The Managing Director of World Bank, Dr Ngozi Okonjo-Iweala, has challenged the Federal Government on the accumulating domestic debt which has reached $26 billion in 2010.
This is to enhance access to credit facilities in the international market by private sector operators and prevent the economy from collapse.
This follows the alarm raised by government officials that Nigeria is still paying back debt of 1960s, contrary to the exit of the country from external debt after the repayment of $30 billion to the Paris Club when Dr Okonjo-Iweala was the Minister of Finance in the Olusegun Obasanjo administration.
She also called for the reduction of deficit budget representing six per cent of the nation’s gross domestic product (GDP).
Dr Okonjo-Iweala, in an interview with journalists on the sideline of the World Bank/IMF meeting in Washington DC, USA, warned that accumulation of domestic debt would harm the economy if it was not stopped by the Federal Government.
She said it was wrong for the government to avoid paying domestic debt that was collected within the country, thinking that it would not have any economic implication.
She said: “Nigeria has to pay attention to domestic debt. Anytime they are talking about Nigeria’s debt, people will begin to shout about external debt, which is not the case.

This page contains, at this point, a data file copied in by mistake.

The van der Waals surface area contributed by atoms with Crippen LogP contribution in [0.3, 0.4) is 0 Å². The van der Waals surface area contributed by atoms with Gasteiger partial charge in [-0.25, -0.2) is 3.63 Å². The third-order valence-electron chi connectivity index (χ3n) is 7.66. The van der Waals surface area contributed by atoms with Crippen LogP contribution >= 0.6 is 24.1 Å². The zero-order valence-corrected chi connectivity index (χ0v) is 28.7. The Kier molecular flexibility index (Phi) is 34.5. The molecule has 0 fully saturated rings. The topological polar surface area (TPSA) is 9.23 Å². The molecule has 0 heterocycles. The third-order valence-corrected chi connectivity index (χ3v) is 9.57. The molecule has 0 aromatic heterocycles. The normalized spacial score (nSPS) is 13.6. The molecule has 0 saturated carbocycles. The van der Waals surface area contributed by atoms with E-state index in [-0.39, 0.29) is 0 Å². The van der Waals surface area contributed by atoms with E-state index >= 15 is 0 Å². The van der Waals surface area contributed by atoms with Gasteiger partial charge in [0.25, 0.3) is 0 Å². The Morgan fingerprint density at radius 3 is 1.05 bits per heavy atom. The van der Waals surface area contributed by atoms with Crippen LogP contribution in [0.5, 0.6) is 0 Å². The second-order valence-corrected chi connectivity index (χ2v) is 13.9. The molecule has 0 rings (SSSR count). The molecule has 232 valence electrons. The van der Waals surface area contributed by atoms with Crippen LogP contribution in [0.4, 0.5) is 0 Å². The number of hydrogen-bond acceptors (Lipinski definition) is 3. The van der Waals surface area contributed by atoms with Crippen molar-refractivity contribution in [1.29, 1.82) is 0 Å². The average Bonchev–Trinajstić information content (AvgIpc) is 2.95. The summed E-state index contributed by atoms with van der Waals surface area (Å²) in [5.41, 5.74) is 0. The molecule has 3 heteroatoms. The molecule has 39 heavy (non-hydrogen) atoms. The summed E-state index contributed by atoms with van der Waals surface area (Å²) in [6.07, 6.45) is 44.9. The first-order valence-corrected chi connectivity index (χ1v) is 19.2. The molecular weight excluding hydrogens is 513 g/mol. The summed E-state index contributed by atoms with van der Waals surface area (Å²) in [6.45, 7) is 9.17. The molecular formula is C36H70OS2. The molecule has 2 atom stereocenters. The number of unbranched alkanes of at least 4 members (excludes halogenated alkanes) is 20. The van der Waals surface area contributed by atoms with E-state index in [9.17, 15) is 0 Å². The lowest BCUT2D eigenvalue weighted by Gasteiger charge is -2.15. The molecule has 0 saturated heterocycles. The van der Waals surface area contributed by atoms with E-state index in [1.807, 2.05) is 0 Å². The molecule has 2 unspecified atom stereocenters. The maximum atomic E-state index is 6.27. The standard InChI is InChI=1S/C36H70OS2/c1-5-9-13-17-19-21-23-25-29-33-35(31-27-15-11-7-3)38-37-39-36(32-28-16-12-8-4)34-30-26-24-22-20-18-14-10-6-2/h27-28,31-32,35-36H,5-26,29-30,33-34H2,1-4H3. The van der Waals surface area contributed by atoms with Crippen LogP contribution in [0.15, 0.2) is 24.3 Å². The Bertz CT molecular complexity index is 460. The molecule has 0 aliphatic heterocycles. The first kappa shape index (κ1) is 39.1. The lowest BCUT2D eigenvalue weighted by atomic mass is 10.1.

Internal debt is the problem to talk about, not external debt, which is no longer a problem to Nigeria. The government should stop accumulating domestic debt, thinking that it cannot harm the economy.
That is not true. If you accumulate a lot of domestic debt, first of all it will crowd off the private sector operators when the public sector enters all the time.
“The level we are now, we should not accumulate more domestic debt, so that it will not lead us to where we were before we came out.
It is not only external debt that leads to choking off economic growth and the private sector. We were owing $30 billion to the Paris Club at that time and it has been resolved. External debt is not the case but internal debt is the problem.”
On the controversy over whether the growth figure being claimed by the government was real, she said what mattered was to let the Federal Government be aware of the need to support the finance minister, to have fiscally prudent approach to managing the resources of the country.
On the fears that the excess crude account in Nigeria was rapidly depleted, she said the nation had devised a means of managing the volatility in oil price, with the creation of the Sovereign Wealth Fund.
On the attainment of Millennium Development Goals (MDGs), she said Africa had to focus on growth that would create jobs.